Traffic Management

Speed Cushion Planning and Installation

Speed bump on road

An expert guide to speed cushions and traffic safety design

Speed is the highest factor affecting the risk and severity of vehicle accidents. Studies in Australia conclude that a 3 mph reduction in vehicle speed can reduce the risk of accidents by at least 15%. Speed reduction doesn’t just minimize the severity of impacts, it also increases the reaction time buffer—helping drivers avoid collisions entirely.

A graphic shows a vehicle approaching a speed bump
Speed bumps help to reduce vehicle speed and keep people safe in high pedestrian traffic areas.

Traffic calming

Two of the most common forms of traffic calming are speed bumps and speed humps. These vertical obstacles are designed to slow down vehicles by creating mild discomfort.

Speed bumps are an abruptly raised area in the pavement surface that work best at controlling speeds in low volume traffic areas. If a driver ignores them and fails to reduce their speed, they will be met with a jolt as their tires hit the obstacle.

Speed humps are a milder form of vertical deflection with a longer traverse. Vehicles are encouraged to slow down to 10–15 mph, instead of a full stop. There are a variety of speed hump configurations used for traffic management including speed cushions, speed slots, and off-set speed humps.

Speed hump risks

Speed humps pose a disadvantage in emergency situations where first responders must travel quickly. In emergency situations, every second is critical—and speed humps shouldn’t interfere with a first responders’ efficiency. Speed cushions are an effective solution—allowing emergency vehicles to pass unimpeded while curbing the speed of standard vehicles.

Speed cushions and variations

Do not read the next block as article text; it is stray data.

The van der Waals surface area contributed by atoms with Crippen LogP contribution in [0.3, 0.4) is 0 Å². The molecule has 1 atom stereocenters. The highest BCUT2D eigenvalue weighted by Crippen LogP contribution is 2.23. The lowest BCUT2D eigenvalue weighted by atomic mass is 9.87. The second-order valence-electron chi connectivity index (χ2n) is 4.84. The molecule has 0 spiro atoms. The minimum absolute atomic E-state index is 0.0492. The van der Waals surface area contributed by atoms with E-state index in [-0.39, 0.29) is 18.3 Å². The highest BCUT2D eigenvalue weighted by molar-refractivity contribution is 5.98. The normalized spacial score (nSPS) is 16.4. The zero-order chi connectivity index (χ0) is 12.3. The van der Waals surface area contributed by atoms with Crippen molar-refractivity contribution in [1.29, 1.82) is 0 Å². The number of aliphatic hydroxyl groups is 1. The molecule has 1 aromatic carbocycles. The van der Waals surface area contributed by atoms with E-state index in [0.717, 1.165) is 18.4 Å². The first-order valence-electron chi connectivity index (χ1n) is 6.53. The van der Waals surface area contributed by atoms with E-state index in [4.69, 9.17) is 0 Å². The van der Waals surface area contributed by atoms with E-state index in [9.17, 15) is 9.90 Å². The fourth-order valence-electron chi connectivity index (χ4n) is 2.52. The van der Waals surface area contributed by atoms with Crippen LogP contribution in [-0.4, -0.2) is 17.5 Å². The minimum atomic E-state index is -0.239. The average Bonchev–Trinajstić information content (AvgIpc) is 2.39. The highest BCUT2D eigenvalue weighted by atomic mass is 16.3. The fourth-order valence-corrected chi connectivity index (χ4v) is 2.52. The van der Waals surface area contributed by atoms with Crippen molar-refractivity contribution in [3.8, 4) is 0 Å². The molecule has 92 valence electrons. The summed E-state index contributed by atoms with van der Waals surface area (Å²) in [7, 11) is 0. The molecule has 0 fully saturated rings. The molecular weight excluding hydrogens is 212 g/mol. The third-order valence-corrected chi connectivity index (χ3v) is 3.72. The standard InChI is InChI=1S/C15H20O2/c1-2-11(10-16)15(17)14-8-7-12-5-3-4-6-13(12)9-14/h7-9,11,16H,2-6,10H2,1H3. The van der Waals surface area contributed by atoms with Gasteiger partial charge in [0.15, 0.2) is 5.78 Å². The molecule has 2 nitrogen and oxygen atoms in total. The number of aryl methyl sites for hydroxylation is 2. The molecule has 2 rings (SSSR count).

Speed cushions

Speed cushions are speed hump installations with wheel cut-outs installed at designated widths. Speed cushions are designed to obstruct and slow ordinary passenger vehicles, while allowing free passage for emergency vehicles. Emergency vehicles and long-axle vehicles have a wider track width than standard personal motor vehicles. This gives them the ability to straddle wider obstacles—so they can pass through speed cushions at speed, while smaller, personal vehicles whose wheels are too narrow to fit through the gaps are forced to slow down.

Speed cushions also allow unobstructed passage for bicycles and promote drainage. However, they are limited in their ability to slow motorcycles, which can pass through wheel slots with minimal risk or discomfort.

A graphic shows how speed cushions work by comparing a regular vehicle to an emergency vehicle
Speed cushions work to slow down standard vehicles while allowing emergency vehicles to pass through at higher speeds.

Speed cushions in Europe vs North America

It’s important to note that the benefits of speed cushions will depend on geographic location. While very beneficial in Europe, they may not be quite as effective in North America. This is because the function of speed cushions relies on vehicle size and design.

European passenger vehicles have a narrower track width as they are designed for lower occupancy and narrower streets. North American passenger vehicles have wider axles—and many emergency vehicles have dual tires on either side of each axle, narrowing their track width. Some emergency vehicles can only clear about 48 inches between their innermost tires—the same as the average passenger vehicle.

Many North American researchers and authorities still approve the use of speed cushions to mitigate negative impacts on emergency vehicle response times. However, planners should consult their local emergency response providers for information on their vehicle dimensions and clearances.

If speed cushions don’t suit local needs, there are other variations of traffic humps and speed cushions to consider.

Speed slots

Speed slots are a variation of speed cushions. They are also designed to allow emergency vehicles to pass through unimpeded by making separations within the hump, while forcing passenger vehicles—even those with the same track width—to slow down. In a speed slot installation, the speed hump extends across the road with slots or tire grooves along each side of the centerline. This allows emergency vehicles to avoid the obstruction by driving through the slots down the center of the road. However, straddling the center cushion and travelling in both lanes of the road can increase the risk of collision.